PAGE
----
There’s a sign on the outside wall of the Bak’d Hot Bread (formerly Yamba Street Bakery) announcing that it accepts Bitcoin; the Independent spoke with proprietor Will Trevithick about the cryptocurrency, which was last week valued at $74,500 AUD.
The bitcoin.org website asks on its FAQ page, Is Bitcoin really used by people? The answer is yes and, while it’s an apparent rarity among on-street shops, one Yamba business accepts the digital currency.
The currency’s creation is attributed to Satoshi Nakamoto, who published the first bitcoin specification and proof of concept in 2009. “Satoshi left the project in late 2010 without revealing much about himself,” the Bitcoin FAQ states.
“The community has since grown exponentially with many developers working on bitcoin.”
Yamba Street Bakery proprietor Will Trevithick says trading with bitcoin, rather than dollars and cents, “is pretty much the same as accepting eftpos; you come in with your phone, scan a QR code and put in how much it [costs]”.
“So if I take $5 for a sale, I get $5 of their bitcoin added to my digital wallet; it’s a peer to peer transaction; there is no bank or third party in between.”
GH: In that context that would mean, I assume, that your digital wallet would also grow based on the stock market, where they are traded as shares rather than like money?
WT: Yeah, that’s pretty much the best way to look at it: one bitcoin is like one share in a company. But each Bitcoin can be broken down
into eight decimal points, so you can have 100 million portions, each of which is a Satoshi – 100 million Satoshis make one bitcoin.
GH: Is it like the stock market, where extra shares can be issued to raise additional capital and possibly decrease the value of the existing bitcoins?
WT: No, there can only ever be 21 million bitcoins. They are created at a decreasing and predictable rate. The number of new bitcoins created each year is automatically halved over time until there is a total of 21 million bitcoins in existence. The people mining bitcoin, who process transactions and secure the network, authenticate the transactions and are rewarded by the network for their services. So it’s a heap of computers world-wide keeping the security of the network going. I think we’re at about 18 million bitcoins now, so there’re only three million to be mined into the future.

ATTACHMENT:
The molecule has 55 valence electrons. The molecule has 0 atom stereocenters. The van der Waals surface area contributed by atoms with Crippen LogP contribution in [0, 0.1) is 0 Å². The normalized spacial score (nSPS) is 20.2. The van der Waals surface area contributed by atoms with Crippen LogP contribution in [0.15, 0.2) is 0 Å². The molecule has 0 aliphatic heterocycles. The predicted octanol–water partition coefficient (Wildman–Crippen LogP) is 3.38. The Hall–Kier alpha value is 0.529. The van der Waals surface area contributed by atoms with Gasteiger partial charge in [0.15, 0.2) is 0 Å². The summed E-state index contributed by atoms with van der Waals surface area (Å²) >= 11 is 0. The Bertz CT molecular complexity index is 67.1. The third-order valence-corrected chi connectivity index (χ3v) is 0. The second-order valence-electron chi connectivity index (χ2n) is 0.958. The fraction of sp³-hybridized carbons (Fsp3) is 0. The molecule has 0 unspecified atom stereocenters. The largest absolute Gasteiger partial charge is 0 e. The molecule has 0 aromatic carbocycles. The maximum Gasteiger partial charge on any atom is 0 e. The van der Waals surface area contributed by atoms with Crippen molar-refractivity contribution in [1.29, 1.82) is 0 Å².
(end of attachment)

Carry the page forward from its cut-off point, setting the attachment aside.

GH: How did you come to the conclusion that trading bitcoin as a small business was a worthwhile thing to do – you’re sort of like a pioneer in some ways?
WT: There are not many people in Australia [doing it]. We’re fairly far behind the times with the bitcoin scene. We started in 2017 after six months of research. We didn’t want to put our money into something that would go to zero.
GH: Do others ask about it or trade with it?
WT: Every second day we get people asking about it, which is quite surprising. It’s more so the older generation. A lot of the young people under 21 have grown up with it and understand that kind of technology. [But] it’s very rare we have people coming in [spending] it; most people are just buying it because the price is going up so quickly.
GH: So why did you put the sign up?
WT: Just to help promote bitcoin and get it out there, really, because it’s such a small portion of people who are buying and owning it. We believe it’s going to be huge in the future, because the technology’s there.
GH: Like money, its value is set by the market, but is it a form of pure capitalism without any corruption of process over the top?
WT: It can’t be manipulated by governments printing more money … that’s why I think, this year, a lot of people have jumped on board – because there’s been a lot of printing [of money] around the world and that’s devaluing everyone’s currency. The more they print, the less buying power citizens have, and that’s never going to stop.
GH: One bitcoin is valued at $74,500 AUD at the moment. Its value is pretty volatile as an investment, isn’t it?
WT: About four or five years ago they were only about $200 to $700, and then they ran from that to about $20,000 in around five weeks. The volatility scares a lot of people at first, but after two or three years, the industry is what the market is – it’ll rise 100 per cent, then drop 30 per cent, rise 30 per cent and then drop 30 per cent … and so on. That’s the downside, but that’s only looking at it at the micro level.
GH: What if you want to cash out, if you’ve made a good profit in the market?
WT: It’s just the same as everything else; you just sell it back to Australian dollars and put it back in your bank account, or you can just spend it as bitcoin.
Will Trevithick accepts payment by bitcoin at his Yamba business.
Image: Geoff Helisma